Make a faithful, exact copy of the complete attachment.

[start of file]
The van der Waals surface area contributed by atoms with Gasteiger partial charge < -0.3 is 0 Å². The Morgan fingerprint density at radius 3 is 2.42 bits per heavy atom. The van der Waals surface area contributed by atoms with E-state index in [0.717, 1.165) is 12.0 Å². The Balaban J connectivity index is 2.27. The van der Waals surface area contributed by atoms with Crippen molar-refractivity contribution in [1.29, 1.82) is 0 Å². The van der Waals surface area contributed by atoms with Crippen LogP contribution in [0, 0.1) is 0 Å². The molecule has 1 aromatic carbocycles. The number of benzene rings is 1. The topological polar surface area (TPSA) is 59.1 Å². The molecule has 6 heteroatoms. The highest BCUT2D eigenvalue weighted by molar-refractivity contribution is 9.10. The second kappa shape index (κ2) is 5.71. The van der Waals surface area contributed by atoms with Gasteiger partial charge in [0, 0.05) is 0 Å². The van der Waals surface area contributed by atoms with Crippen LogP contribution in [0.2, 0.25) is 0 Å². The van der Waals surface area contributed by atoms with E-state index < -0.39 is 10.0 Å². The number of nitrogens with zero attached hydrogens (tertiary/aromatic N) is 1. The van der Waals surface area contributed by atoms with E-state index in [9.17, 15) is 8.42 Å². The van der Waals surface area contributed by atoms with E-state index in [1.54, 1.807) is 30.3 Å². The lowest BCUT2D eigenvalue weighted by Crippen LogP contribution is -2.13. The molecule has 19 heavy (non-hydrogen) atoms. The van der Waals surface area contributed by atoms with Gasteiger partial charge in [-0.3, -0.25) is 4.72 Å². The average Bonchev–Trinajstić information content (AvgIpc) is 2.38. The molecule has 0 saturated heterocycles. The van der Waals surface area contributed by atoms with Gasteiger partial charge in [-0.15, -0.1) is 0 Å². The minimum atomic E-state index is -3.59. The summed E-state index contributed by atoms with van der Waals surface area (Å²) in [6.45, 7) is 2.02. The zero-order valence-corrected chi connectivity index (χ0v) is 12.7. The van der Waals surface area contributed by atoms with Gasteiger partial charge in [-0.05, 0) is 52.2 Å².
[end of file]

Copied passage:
The van der Waals surface area contributed by atoms with Gasteiger partial charge < -0.3 is 0 Å². The Morgan fingerprint density at radius 3 is 2.42 bits per heavy atom. The van der Waals surface area contributed by atoms with E-state index in [0.717, 1.165) is 12.0 Å². The Balaban J connectivity index is 2.27. The van der Waals surface area contributed by atoms with Crippen molar-refractivity contribution in [1.29, 1.82) is 0 Å². The van der Waals surface area contributed by atoms with Crippen LogP contribution in [0, 0.1) is 0 Å². The molecule has 1 aromatic carbocycles. The number of benzene rings is 1. The topological polar surface area (TPSA) is 59.1 Å². The molecule has 6 heteroatoms. The highest BCUT2D eigenvalue weighted by molar-refractivity contribution is 9.10. The second kappa shape index (κ2) is 5.71. The van der Waals surface area contributed by atoms with Gasteiger partial charge in [0, 0.05) is 0 Å². The van der Waals surface area contributed by atoms with Crippen LogP contribution in [0.2, 0.25) is 0 Å². The van der Waals surface area contributed by atoms with E-state index < -0.39 is 10.0 Å². The number of nitrogens with zero attached hydrogens (tertiary/aromatic N) is 1. The van der Waals surface area contributed by atoms with E-state index in [9.17, 15) is 8.42 Å². The van der Waals surface area contributed by atoms with E-state index in [1.54, 1.807) is 30.3 Å². The lowest BCUT2D eigenvalue weighted by Crippen LogP contribution is -2.13. The molecule has 19 heavy (non-hydrogen) atoms. The van der Waals surface area contributed by atoms with Gasteiger partial charge in [-0.3, -0.25) is 4.72 Å². The average Bonchev–Trinajstić information content (AvgIpc) is 2.38. The molecule has 0 saturated heterocycles. The van der Waals surface area contributed by atoms with Gasteiger partial charge in [-0.15, -0.1) is 0 Å². The minimum atomic E-state index is -3.59. The summed E-state index contributed by atoms with van der Waals surface area (Å²) in [6.45, 7) is 2.02. The zero-order valence-corrected chi connectivity index (χ0v) is 12.7. The van der Waals surface area contributed by atoms with Gasteiger partial charge in [-0.05, 0) is 52.2 Å².